Click here for Greene County’s absentee voting instructions for the extended 2020 primary election. In summary: local voters who have not yet voted in the 2020 primary may download and print an online absentee ballot application and return it by mail to the Greene County Board of Elections or to the board’s drop box. Alternatively, they may write a letter to the local board of elections requesting an absentee ballot. The board of elections must receive requests for absentee ballots by noon on April 25, 2020.

Beginning Monday, March 30, voters without access to the Internet or to a printer may contact the local board of elections by phone with their absentee ballot request. To request an absentee ballot by phone in Greene County, call 937-562-6170 between the hours of 8 a.m. and 4:30 p.m., Monday through Friday.

Voters who request an absentee ballot should receive a printed ballot in the mail with a postage-paid envelope. They should fill it out and mail the voted ballot back to the local board of elections or place it in the board’s drop box. Voted ballots must be postmarked by April 27, 2020, or dropped off to the local board of elections by 7:30 p.m. on April 28, 2020.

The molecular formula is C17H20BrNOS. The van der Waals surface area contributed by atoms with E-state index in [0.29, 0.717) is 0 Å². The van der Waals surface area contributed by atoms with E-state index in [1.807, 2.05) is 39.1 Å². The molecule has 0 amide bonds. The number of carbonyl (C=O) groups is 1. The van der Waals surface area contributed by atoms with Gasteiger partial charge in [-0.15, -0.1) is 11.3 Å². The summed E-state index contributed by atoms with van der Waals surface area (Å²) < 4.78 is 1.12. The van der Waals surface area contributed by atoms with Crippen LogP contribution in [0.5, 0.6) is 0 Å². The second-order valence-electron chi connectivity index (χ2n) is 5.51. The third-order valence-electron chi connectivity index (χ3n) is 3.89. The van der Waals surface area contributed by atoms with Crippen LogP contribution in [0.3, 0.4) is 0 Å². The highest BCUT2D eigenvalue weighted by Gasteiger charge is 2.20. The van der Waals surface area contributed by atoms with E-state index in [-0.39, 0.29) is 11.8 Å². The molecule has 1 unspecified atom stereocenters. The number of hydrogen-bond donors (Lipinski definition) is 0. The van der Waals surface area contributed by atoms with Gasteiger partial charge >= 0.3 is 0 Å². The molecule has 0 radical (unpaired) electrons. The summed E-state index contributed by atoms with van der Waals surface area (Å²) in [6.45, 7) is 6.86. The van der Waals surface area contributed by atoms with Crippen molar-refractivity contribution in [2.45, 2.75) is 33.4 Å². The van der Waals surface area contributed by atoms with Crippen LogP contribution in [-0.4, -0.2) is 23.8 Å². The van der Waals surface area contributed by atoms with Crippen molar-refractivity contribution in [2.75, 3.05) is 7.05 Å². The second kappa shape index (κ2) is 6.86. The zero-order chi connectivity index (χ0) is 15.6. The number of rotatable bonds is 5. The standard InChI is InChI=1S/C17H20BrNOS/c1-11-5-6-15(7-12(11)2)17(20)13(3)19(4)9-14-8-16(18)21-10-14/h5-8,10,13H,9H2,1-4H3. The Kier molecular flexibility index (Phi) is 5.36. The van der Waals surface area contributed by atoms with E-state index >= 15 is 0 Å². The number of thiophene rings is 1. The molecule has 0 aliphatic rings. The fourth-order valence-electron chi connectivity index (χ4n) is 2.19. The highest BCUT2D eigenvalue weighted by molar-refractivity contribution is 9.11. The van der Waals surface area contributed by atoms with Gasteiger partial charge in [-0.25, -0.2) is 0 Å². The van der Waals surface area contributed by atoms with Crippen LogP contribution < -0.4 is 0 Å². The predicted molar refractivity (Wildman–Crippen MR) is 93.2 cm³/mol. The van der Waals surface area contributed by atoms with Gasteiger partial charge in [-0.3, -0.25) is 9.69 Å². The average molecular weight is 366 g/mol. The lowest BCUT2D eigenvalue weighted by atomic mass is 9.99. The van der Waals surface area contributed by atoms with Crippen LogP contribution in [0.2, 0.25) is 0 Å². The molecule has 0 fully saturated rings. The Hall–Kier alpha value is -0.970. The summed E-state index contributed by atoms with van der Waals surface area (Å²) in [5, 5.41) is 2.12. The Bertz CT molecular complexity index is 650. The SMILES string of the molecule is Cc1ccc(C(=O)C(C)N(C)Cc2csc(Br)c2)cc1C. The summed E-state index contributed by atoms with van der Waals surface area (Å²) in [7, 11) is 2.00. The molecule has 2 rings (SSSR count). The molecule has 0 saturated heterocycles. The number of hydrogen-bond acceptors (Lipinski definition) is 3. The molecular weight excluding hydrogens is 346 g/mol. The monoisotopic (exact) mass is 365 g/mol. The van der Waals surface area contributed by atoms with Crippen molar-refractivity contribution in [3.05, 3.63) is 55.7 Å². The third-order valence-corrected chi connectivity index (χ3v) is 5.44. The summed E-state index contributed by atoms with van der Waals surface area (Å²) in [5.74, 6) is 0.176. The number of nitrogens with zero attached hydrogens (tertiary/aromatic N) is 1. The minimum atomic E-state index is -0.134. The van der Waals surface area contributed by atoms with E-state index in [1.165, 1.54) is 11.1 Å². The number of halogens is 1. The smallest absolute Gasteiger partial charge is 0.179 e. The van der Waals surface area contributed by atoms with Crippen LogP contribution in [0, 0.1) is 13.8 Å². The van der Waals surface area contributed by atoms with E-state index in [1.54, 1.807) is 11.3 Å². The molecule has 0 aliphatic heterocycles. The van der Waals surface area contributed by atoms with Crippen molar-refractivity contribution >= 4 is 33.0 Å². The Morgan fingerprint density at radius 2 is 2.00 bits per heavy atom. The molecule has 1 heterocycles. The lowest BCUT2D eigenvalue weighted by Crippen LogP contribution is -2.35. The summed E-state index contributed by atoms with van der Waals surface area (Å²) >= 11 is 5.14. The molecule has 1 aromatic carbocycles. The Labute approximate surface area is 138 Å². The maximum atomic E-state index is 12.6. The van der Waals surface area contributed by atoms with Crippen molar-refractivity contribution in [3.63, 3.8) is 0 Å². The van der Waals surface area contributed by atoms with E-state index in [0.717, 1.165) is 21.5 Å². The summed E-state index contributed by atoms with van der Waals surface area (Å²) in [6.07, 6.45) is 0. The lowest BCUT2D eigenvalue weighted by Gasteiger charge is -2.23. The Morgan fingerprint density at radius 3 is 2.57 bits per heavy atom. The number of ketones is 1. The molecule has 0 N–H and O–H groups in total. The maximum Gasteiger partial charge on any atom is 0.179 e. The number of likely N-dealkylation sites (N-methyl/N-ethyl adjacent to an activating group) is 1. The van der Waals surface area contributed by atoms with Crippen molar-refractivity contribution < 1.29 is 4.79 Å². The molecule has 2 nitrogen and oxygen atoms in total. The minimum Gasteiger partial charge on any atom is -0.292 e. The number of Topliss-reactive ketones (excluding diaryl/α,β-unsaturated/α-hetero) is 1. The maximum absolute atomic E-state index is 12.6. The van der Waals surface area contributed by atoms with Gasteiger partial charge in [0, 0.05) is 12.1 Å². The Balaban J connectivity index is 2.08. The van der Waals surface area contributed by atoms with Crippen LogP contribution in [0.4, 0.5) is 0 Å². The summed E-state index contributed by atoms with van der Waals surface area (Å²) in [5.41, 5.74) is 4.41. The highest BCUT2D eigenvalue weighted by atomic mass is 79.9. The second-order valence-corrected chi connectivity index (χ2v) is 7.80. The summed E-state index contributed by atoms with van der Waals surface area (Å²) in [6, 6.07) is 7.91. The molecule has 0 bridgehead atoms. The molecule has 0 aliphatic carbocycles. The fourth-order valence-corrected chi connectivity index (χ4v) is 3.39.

Those who are not already registered to vote in Ohio will not be eligible to vote in the extended election, by the current legislation. (This has been criticized by voting rights groups.) To check your voter registration status, click here.

Those who voted early either through in-person early voting or by absentee ballot prior to Election Day should not vote again! Their votes will be counted once voting for the extended election is completed after April 28, 2020.

As specified in the new legislation, all registered voters who have not yet voted in the 2020 primary will receive a postcard in the mail with instructions on absentee ballot voting in the extended election. As those postcards may not be received until mid-April, voting rights groups are urging Ohio voters to request an absentee ballot as soon as possible.

To read more about extended voting for the 2020 primary election, click here.

The News will report in more depth on Ohio’s extended voting, including concerns and criticisms regarding the plan, in its April 2 issue.